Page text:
Riding at Dead Horse State Park

Having to turn back on Day One of riding in Moab, separating from the group, was disheartening. Nine kilometres into our ride, I was hacking away with my upper chest in a lot of pain whenever I breathed hard on uphills. Only a third of the way through the route, I was seriously holding things up. So Bill took one for the team and slowly rode out with me, back to the trail head and our car while the two other couples we were with rode on.

Bye. Have fun. Ride hard.

I’d fallen sick with a brutal cold that was fast developing into bronchitis. Day Two I sat out. Day Three, I wanted to ride something… anything. Surely it was just a bad cold, and that’s it. So Bill took me out to Dead Horse State Park, a place with some relatively flat trails that wouldn’t get me breathing too hard. Little did I know it’d be the last ride for me of the trip.

IMG_2534At the trail head is a visitor’s centre with some interpretive walking trails that teach you about the ecological natural and human history of the area. Do you know how the area got it’s name? It is a gruesome, heart wrenching story…

We were there to bike along the Intrepid Trail system that would take us along the edge of the canyon on the Great Pyramid and Big Chief rim trails, and then, if I had the energy, we’d head across the highway and cycle a bit of Crossroads and Prickly Pear.

A map of the trail system. There are lots of green trails for those new to mountain bike riding up there.
The trails, and viewpoints have spectacular views.

The biking and hiking trails at Dead Horse State Park take you along the rim of the canyon, with breathtaking views. (Oh wait, maybe that was just my cold!)

Stopping at viewpoints like this you get such a dramatic impression of the size of this landscape!
There were fun features to roll over and ride… this is the bike trail, and it heads down, over those slabs of rock and around the tight corner of that mini cliff.

When you have great tires, big wheels and a lot of suspension, things like this are easy to roll over, as long as you remember, “Speed is your friend.” It’s usually hesitation that gets you into a crash situation.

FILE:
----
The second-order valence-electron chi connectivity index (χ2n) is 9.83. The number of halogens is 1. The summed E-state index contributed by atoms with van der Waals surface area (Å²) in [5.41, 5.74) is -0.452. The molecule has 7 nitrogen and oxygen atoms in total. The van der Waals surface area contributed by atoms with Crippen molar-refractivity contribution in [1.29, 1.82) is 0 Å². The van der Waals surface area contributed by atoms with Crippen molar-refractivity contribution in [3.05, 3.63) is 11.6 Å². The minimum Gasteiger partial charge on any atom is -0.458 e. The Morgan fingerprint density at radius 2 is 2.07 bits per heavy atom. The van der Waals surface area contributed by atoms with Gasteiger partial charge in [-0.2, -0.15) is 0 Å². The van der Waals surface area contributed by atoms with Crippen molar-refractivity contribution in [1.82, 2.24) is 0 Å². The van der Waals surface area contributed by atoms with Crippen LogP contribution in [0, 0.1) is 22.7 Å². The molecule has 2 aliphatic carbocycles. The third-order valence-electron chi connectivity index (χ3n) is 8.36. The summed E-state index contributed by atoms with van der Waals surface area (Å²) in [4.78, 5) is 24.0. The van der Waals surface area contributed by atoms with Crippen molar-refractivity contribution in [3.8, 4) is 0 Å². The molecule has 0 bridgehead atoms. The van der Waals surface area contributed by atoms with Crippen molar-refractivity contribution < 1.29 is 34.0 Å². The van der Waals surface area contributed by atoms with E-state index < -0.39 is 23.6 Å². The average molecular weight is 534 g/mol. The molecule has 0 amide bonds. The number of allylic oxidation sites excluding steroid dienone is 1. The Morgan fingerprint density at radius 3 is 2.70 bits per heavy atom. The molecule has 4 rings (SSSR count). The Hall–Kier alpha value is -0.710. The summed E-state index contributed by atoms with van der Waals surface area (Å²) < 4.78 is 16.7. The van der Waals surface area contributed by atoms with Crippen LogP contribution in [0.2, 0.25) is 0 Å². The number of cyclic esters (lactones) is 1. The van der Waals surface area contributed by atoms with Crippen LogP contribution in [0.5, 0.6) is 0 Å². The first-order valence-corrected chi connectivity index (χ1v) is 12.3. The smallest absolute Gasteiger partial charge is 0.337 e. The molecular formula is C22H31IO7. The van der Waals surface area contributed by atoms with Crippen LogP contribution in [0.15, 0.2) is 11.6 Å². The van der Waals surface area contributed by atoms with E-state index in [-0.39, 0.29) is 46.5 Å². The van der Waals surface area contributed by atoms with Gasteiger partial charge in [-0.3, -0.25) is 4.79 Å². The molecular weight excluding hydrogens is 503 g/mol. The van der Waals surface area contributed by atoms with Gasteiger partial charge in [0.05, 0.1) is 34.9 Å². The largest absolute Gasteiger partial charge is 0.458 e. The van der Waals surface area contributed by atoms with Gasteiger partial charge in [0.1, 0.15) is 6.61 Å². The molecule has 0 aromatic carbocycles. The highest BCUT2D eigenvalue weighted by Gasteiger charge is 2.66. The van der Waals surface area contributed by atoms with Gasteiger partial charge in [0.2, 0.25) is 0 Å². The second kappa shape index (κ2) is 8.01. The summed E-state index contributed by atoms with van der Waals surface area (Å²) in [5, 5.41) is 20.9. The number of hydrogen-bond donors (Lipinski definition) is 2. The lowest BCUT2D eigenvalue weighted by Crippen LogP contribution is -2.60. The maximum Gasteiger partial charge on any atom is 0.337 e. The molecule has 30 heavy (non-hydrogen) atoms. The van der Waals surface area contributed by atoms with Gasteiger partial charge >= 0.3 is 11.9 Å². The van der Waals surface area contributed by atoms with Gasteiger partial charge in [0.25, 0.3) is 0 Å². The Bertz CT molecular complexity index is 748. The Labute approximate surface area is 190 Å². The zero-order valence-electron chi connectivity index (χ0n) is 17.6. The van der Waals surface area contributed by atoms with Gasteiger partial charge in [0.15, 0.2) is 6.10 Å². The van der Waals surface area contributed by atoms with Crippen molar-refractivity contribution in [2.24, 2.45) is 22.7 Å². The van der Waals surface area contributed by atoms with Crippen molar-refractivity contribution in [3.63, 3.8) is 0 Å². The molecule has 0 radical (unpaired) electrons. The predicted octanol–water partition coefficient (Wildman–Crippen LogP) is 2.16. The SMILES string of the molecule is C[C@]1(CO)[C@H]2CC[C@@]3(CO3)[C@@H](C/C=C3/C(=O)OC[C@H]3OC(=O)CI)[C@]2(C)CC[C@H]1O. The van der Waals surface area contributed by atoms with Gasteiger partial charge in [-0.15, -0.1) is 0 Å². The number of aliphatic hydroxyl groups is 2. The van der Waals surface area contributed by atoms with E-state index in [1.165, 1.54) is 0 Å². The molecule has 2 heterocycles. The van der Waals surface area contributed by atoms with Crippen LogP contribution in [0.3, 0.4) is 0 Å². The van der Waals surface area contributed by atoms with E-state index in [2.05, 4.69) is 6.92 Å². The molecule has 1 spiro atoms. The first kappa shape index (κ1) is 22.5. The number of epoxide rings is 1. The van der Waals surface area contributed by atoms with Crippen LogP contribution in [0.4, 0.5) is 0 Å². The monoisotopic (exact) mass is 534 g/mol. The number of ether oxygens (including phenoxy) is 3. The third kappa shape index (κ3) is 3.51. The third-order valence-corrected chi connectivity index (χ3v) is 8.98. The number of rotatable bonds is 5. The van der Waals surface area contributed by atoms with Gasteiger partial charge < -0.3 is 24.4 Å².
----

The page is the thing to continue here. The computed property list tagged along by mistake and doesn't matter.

Sometimes the trail passed through areas with very red rock.

A lot of the riding was through a landscape like this, with the gnarled and twisted dwarf  trees of the juniper forests, red soil, and rugged sandstone rock.

And sometimes you came very close to the cliff edges… but it was beautiful!
We stopped and rested for me a lot, and the places we chose were spectacularly beautiful.

No regrets. I’m so glad I had one more ride, even if it was a gentle one. Moab, I will be back. I’ve got unfinished business with you!

If you go…

  • Dead Horse State Park has an entrance day use fee of $15. They take visa.

    Most beautifully, at the end of the ride there’s coffee! It’s very civilized.
  • The biking trail heads are at the end of the parking lot farthest from the visitor’s centre. Park there.
  • Many people come just for the visitor’s centre, and for the very short walk along the canyon rim where its building is perched. Don’t be dismayed by the state of the parking lot. You’ll be away from the masses soon.
  • There is a large interpretive centre there with lots of interesting models, displays and informative signs on everything from geology and biology to the human history and prehistory of the area. If you’re curious at all about how the crazy rock shapes formed, this is the place to go and learn.
  • In the basement of the visitor’s centre, down the stairs from the gift shop, there is an auditorium of sorts with a movie playing, and a display of artwork and photographs. Be sure to check it out.
  • The bathrooms of the visitor’s centre are large and clean, with running water.
  • Most importantly, there is a coffee stand that sells drinks (real coffee!!!) and a modest selection of store bought snacks and sandwiches. They take credit cards.

7 Comments on “Riding at Dead Horse State Park

  1. My wife and I had a “disaster” at Dead Horse Point last summer but it involved a storm and our tent flooding! That post will be coming near the end of August … glad you got that ride in!


  2. Bummer about the cold. I guess that’s a risk when you’re pushing yourself and hanging out with strangers. Kind of reminds me of a dive trip I made to Palau…

    Liked by 2 people

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